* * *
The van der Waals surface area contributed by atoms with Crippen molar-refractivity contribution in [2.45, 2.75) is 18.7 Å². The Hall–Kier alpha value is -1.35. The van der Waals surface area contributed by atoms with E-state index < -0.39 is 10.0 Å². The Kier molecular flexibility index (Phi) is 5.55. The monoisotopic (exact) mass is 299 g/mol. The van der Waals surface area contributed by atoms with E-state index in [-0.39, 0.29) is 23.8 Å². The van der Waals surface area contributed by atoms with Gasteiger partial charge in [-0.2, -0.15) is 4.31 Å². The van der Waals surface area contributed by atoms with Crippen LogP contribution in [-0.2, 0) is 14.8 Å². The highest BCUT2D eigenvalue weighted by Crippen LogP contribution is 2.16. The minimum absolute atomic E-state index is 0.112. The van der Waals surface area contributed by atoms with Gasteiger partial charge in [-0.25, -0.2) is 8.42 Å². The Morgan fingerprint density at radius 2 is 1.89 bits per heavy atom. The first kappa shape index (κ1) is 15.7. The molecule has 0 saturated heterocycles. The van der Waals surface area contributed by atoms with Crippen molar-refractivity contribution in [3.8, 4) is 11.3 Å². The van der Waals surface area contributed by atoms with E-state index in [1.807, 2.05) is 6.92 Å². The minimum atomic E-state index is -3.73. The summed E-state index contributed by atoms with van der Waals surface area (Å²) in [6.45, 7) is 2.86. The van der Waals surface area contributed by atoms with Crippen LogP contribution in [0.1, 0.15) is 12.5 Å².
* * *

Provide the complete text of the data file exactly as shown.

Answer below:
The van der Waals surface area contributed by atoms with Crippen molar-refractivity contribution in [2.45, 2.75) is 18.7 Å². The Hall–Kier alpha value is -1.35. The van der Waals surface area contributed by atoms with E-state index < -0.39 is 10.0 Å². The Kier molecular flexibility index (Phi) is 5.55. The monoisotopic (exact) mass is 299 g/mol. The van der Waals surface area contributed by atoms with E-state index in [-0.39, 0.29) is 23.8 Å². The van der Waals surface area contributed by atoms with Gasteiger partial charge in [-0.2, -0.15) is 4.31 Å². The van der Waals surface area contributed by atoms with Crippen LogP contribution in [-0.2, 0) is 14.8 Å². The highest BCUT2D eigenvalue weighted by Crippen LogP contribution is 2.16. The minimum absolute atomic E-state index is 0.112. The van der Waals surface area contributed by atoms with Gasteiger partial charge in [-0.25, -0.2) is 8.42 Å². The Morgan fingerprint density at radius 2 is 1.89 bits per heavy atom. The first kappa shape index (κ1) is 15.7. The molecule has 0 saturated heterocycles. The van der Waals surface area contributed by atoms with Crippen molar-refractivity contribution in [3.8, 4) is 11.3 Å². The van der Waals surface area contributed by atoms with E-state index in [1.807, 2.05) is 6.92 Å². The minimum atomic E-state index is -3.73. The summed E-state index contributed by atoms with van der Waals surface area (Å²) in [6.45, 7) is 2.86. The van der Waals surface area contributed by atoms with Crippen LogP contribution in [0.1, 0.15) is 12.5 Å².